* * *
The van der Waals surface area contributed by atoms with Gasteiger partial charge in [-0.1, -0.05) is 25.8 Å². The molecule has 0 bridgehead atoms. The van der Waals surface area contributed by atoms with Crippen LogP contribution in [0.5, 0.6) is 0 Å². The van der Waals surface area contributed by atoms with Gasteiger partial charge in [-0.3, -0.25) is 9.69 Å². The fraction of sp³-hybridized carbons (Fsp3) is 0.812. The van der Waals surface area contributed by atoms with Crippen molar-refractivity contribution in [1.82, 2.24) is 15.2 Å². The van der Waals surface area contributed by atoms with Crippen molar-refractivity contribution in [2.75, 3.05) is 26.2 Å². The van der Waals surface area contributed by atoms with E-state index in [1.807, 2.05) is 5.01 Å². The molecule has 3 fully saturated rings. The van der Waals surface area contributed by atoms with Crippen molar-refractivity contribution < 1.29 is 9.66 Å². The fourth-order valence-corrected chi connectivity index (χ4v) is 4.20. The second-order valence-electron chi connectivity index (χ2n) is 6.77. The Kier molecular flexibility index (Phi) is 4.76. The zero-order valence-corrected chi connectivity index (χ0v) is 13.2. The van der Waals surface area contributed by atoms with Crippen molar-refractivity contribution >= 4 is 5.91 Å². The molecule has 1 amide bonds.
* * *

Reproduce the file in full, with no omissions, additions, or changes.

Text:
The van der Waals surface area contributed by atoms with Gasteiger partial charge in [-0.1, -0.05) is 25.8 Å². The molecule has 0 bridgehead atoms. The van der Waals surface area contributed by atoms with Crippen LogP contribution in [0.5, 0.6) is 0 Å². The van der Waals surface area contributed by atoms with Gasteiger partial charge in [-0.3, -0.25) is 9.69 Å². The fraction of sp³-hybridized carbons (Fsp3) is 0.812. The van der Waals surface area contributed by atoms with Crippen molar-refractivity contribution in [1.82, 2.24) is 15.2 Å². The van der Waals surface area contributed by atoms with Crippen molar-refractivity contribution in [2.75, 3.05) is 26.2 Å². The van der Waals surface area contributed by atoms with E-state index in [1.807, 2.05) is 5.01 Å². The molecule has 3 fully saturated rings. The van der Waals surface area contributed by atoms with Crippen molar-refractivity contribution < 1.29 is 9.66 Å². The fourth-order valence-corrected chi connectivity index (χ4v) is 4.20. The second-order valence-electron chi connectivity index (χ2n) is 6.77. The Kier molecular flexibility index (Phi) is 4.76. The zero-order valence-corrected chi connectivity index (χ0v) is 13.2. The van der Waals surface area contributed by atoms with Crippen molar-refractivity contribution >= 4 is 5.91 Å². The molecule has 1 amide bonds.